Just as the Houston Rockets were finally progressing to full health after the recent return of big man Donatas Motiejunas to the floor, the ever present injury-bug once again returned to cast it's shadow over the team.
Whether through hex (Lil B? Please. This injury thing has been going on a lot longer than Lil B's been relevant) or just unmitigated bad luck, the Rockets are once again faced with the prospect of playing without one of their key rotation members, as starting small forward Trevor Ariza went down with a back injury in last night's 110-105 loss to the New Jersey Nets.
X-rays on Ariza thankfully came back negative, but it sounds like he's dealing with a deep back bruise, and he certainly looked in a lot of pain last night lying on the hardwood.
Ariza is listed as "doubtful" for tonight's game against the Wizards, but not only is that most certainly "out," don't be surprised if Ariza misses additional time after tonight as well. This ends Ariza's two-year plus consecutive games streak.
If Trevor Ariza misses tonight's game it will end his consecutive game streak at 173. He last missed a game Nov. 23, 2013.— Calvin Watkins (@calvinwatkins) December 9, 2015
Though Ariza has, like most of the squad, struggled this season with his shooting and his defense (37.8 percent shooting from the field and a negative defensive plus-minus for the first time in his career), also like most of the squad, he was coming on of late, knocking down 44.6 percent of his shots, including 39.4 percent from deep over the last 7 games and tightening up his D to a positive plus-minus over the same span.
The team seemed to be gradually settling in and getting more comfortable, despite last night's loss, and losing such a critical piece of the rotation will be hard if Ariza misses any extended time. Ariza's 34.5 minutes per game are second on the team to James Harden, and a combination of players will be asked to step up in Ariza's stead.
Marcus Thornton will be asked to play additional minutes. He stepped up to the tune of 32 points, 6 rebounds, 3 assists and 3 steals in 26 minutes in last night's loss, and though he can quickly pour in points when hot, he's also extremely streaky and prone to extensive cold streaks. The Rockets also lose substantial defensive flexibility when Thornton replaces Ariza, though Thornton has come a bit better than advertised in that department.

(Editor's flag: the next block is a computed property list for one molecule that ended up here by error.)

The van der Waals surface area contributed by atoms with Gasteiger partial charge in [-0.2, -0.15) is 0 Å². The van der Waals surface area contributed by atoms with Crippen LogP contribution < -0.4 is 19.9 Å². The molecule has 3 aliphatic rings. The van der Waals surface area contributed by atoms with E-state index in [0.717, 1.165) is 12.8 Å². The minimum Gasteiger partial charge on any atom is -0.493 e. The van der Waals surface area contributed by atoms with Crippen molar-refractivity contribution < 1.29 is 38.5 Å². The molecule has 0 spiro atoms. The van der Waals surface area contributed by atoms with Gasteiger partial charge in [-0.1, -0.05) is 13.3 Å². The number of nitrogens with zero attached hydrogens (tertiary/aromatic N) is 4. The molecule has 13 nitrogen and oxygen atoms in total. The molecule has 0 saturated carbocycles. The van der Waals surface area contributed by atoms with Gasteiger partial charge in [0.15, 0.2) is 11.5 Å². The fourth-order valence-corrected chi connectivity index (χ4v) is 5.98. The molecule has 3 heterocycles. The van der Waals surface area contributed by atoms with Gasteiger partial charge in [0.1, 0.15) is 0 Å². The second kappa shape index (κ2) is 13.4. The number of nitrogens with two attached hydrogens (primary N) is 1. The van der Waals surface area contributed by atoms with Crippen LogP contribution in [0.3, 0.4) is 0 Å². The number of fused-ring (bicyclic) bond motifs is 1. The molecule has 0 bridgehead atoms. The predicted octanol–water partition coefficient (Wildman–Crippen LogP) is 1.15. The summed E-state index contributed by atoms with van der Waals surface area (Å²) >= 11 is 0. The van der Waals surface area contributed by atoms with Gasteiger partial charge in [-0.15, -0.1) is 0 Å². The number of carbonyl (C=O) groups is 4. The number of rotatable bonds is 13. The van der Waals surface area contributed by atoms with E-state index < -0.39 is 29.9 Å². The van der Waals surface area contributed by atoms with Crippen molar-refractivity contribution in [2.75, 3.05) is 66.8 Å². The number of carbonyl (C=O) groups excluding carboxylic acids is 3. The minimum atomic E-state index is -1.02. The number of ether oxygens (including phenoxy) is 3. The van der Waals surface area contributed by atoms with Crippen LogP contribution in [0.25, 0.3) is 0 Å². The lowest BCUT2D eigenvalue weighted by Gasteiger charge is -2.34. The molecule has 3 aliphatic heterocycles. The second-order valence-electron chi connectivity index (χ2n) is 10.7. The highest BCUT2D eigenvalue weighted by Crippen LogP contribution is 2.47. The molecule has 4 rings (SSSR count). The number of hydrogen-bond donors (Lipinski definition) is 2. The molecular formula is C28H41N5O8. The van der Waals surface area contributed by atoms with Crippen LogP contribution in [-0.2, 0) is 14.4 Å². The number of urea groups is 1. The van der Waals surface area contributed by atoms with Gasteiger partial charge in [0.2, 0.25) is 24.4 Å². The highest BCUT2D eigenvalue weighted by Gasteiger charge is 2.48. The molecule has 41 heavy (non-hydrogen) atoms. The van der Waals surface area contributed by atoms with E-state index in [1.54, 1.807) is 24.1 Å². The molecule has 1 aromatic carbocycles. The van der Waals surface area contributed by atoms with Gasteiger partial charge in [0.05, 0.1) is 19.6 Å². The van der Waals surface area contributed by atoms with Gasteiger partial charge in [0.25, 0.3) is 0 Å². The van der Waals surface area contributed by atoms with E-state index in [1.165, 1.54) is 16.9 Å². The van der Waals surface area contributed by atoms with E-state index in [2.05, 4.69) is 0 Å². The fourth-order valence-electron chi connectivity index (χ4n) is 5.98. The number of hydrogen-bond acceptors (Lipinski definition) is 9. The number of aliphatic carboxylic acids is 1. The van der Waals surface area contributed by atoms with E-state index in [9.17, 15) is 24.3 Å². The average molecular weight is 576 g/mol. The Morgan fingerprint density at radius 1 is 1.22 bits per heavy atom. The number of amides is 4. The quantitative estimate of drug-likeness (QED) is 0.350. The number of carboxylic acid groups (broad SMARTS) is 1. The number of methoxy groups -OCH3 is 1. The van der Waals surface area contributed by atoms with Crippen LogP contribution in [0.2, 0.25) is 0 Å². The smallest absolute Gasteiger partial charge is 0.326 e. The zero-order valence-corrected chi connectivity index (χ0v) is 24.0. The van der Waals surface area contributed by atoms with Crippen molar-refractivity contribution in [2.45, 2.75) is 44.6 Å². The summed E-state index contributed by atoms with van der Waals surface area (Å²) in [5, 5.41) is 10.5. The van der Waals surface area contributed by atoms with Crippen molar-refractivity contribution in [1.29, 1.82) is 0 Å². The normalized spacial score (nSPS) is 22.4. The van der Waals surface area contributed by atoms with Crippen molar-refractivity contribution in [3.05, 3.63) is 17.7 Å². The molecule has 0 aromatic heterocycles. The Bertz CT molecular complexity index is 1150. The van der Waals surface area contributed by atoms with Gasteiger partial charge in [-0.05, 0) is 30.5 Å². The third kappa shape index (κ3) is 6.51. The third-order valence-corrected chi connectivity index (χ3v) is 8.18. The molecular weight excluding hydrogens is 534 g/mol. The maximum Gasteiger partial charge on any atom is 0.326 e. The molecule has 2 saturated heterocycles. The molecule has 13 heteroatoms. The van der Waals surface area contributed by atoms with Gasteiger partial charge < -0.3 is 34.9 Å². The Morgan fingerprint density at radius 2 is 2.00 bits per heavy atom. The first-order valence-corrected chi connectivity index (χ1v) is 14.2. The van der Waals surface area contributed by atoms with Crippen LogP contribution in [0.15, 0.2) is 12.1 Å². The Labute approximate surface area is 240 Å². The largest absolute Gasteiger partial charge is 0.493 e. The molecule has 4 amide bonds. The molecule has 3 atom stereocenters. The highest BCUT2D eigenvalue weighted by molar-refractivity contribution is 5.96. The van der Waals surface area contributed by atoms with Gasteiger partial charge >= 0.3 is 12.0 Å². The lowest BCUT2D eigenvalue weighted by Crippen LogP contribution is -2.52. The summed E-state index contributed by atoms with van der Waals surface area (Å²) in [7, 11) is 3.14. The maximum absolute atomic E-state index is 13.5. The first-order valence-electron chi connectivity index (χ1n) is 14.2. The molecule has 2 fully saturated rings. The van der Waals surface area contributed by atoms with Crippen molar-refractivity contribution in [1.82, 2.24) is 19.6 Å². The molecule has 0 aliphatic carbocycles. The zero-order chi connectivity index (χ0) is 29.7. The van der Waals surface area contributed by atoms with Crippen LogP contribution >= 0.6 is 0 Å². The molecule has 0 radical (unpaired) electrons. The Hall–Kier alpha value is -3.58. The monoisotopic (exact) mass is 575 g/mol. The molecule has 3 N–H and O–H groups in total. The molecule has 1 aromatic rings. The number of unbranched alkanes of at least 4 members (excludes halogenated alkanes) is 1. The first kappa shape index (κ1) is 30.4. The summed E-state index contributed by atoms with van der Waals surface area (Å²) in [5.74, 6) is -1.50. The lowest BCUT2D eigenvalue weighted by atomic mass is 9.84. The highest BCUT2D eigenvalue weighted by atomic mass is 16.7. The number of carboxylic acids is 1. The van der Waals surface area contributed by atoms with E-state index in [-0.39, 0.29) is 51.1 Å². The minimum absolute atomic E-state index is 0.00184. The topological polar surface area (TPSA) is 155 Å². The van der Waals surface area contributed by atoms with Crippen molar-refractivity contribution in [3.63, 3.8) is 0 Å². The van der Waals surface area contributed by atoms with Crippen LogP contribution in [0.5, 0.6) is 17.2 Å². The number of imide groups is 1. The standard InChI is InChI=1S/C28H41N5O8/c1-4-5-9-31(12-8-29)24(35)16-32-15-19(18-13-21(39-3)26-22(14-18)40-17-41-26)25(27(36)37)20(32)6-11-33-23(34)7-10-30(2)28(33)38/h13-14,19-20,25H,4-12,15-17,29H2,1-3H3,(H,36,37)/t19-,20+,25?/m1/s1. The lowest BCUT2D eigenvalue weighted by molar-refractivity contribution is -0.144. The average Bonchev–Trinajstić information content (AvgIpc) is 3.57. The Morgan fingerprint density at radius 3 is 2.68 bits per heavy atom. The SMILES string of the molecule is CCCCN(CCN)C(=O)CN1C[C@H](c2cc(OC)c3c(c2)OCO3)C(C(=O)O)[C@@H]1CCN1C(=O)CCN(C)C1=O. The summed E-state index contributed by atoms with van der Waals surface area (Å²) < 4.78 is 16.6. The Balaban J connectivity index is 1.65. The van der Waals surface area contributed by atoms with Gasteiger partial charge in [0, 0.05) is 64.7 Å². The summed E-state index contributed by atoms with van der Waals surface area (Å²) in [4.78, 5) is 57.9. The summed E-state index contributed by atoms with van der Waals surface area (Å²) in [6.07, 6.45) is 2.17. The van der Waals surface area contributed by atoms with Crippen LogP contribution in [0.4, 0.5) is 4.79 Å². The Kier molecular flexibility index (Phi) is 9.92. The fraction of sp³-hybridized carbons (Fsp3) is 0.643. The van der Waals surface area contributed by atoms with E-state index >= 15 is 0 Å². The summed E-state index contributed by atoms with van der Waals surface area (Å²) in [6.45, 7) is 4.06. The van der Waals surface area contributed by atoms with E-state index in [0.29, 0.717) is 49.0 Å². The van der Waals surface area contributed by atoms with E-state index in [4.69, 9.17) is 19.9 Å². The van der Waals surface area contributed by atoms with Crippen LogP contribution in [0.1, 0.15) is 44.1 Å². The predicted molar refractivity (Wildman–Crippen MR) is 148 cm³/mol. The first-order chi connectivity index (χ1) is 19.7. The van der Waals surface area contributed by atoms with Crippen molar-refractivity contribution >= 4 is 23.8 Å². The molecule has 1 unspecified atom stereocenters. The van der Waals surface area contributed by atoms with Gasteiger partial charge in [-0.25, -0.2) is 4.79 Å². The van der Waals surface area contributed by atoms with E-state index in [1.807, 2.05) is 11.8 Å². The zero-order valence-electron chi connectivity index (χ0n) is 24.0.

Corey Brewer will also be asked to take on more responsibility. As we all know, Brewer's struggled mightily in all facets this season, though he did come through with 22 points on 9-16 shooting, including 4-8 from deep, to go along with 3 steals in 34 big minutes once Ariza went down. Hopefully, Brew's nice game on both ends is the first glimmer of a rebound for him, as he'll be asked to continue to play heavy time as long as Ariza is out.
The Rockets have also recalled K.J. McDaniels from the Rio Grande Valley Vipers today for additional depth according to the Houston Chronicle's Jonathan Feigen. McDaniels is expected to be available for tonight's game.
The Vipers are in Reno tonight so it will be a busy travel day of K.J. McDaniels. He's expected to arrive in time for tongiht's game in D.C.— Jonathan Feigen (@Jonathan_Feigen) December 9, 2015
McDaniels has had very little time on the court this season, but Ariza's injury opens up the door for bench minutes for the athletic wingman. He's been bad offensively in his limited time on court with the Rockets, shooting just 20 percent from the field and 16.7 percent from three, but his enthusiastic defense could help replace some of Ariza's matchup flexibility if the starting swingman is to miss extended time.
While the Rockets are still in desperate need of some continuity, it's important to not rush Ariza back, as a bad back bruise can be limiting for some time and also easily re-aggravated. The Rockets prepared for just this occasion by retaining Brewer and McDaniels in the offseason and bringing aboard Thornton.
The depth at the three has the correct skill set to spackle the huge hole Ariza leaves in the lineup. It's simply up to those players to perform up to expectations.
After all, they're on the team to take advantage of exactly these types of situations.